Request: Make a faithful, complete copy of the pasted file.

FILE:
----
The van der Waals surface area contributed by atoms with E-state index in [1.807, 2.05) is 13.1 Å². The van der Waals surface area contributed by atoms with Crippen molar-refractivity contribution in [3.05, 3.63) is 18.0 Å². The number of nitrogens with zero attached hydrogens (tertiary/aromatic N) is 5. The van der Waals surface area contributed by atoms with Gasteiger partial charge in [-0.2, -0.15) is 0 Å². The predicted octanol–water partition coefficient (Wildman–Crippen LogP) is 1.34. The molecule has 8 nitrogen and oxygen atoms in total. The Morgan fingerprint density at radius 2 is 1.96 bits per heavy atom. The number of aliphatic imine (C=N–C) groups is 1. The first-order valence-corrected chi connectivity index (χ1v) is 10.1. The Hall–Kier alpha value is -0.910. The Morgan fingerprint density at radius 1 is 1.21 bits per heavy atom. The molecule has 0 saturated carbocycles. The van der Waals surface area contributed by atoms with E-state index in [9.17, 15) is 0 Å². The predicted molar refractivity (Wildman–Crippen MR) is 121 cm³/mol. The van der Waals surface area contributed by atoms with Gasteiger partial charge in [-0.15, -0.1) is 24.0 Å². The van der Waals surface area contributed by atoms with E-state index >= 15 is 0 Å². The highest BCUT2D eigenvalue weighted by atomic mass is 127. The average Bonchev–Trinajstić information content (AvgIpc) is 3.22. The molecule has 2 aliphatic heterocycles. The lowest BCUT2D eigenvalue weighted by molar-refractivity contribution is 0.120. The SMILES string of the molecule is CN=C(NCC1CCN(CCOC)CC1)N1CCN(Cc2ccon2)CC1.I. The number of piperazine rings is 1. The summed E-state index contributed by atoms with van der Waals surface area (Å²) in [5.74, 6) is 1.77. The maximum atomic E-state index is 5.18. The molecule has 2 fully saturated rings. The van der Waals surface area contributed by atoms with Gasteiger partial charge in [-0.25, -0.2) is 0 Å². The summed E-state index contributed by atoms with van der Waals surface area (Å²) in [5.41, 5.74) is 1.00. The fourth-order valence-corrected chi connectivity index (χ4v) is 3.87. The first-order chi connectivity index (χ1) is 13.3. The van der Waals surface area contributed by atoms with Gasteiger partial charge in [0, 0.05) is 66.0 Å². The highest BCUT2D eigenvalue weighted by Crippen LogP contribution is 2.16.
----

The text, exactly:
The van der Waals surface area contributed by atoms with E-state index in [1.807, 2.05) is 13.1 Å². The van der Waals surface area contributed by atoms with Crippen molar-refractivity contribution in [3.05, 3.63) is 18.0 Å². The number of nitrogens with zero attached hydrogens (tertiary/aromatic N) is 5. The van der Waals surface area contributed by atoms with Gasteiger partial charge in [-0.2, -0.15) is 0 Å². The predicted octanol–water partition coefficient (Wildman–Crippen LogP) is 1.34. The molecule has 8 nitrogen and oxygen atoms in total. The Morgan fingerprint density at radius 2 is 1.96 bits per heavy atom. The number of aliphatic imine (C=N–C) groups is 1. The first-order valence-corrected chi connectivity index (χ1v) is 10.1. The Hall–Kier alpha value is -0.910. The Morgan fingerprint density at radius 1 is 1.21 bits per heavy atom. The molecule has 0 saturated carbocycles. The van der Waals surface area contributed by atoms with E-state index in [9.17, 15) is 0 Å². The predicted molar refractivity (Wildman–Crippen MR) is 121 cm³/mol. The van der Waals surface area contributed by atoms with Gasteiger partial charge in [-0.15, -0.1) is 24.0 Å². The van der Waals surface area contributed by atoms with E-state index >= 15 is 0 Å². The highest BCUT2D eigenvalue weighted by atomic mass is 127. The average Bonchev–Trinajstić information content (AvgIpc) is 3.22. The molecule has 2 aliphatic heterocycles. The lowest BCUT2D eigenvalue weighted by molar-refractivity contribution is 0.120. The SMILES string of the molecule is CN=C(NCC1CCN(CCOC)CC1)N1CCN(Cc2ccon2)CC1.I. The number of piperazine rings is 1. The summed E-state index contributed by atoms with van der Waals surface area (Å²) in [5.74, 6) is 1.77. The maximum atomic E-state index is 5.18. The molecule has 2 fully saturated rings. The van der Waals surface area contributed by atoms with Gasteiger partial charge in [-0.25, -0.2) is 0 Å². The summed E-state index contributed by atoms with van der Waals surface area (Å²) in [5.41, 5.74) is 1.00. The fourth-order valence-corrected chi connectivity index (χ4v) is 3.87. The first-order chi connectivity index (χ1) is 13.3. The van der Waals surface area contributed by atoms with Gasteiger partial charge in [0, 0.05) is 66.0 Å². The highest BCUT2D eigenvalue weighted by Crippen LogP contribution is 2.16.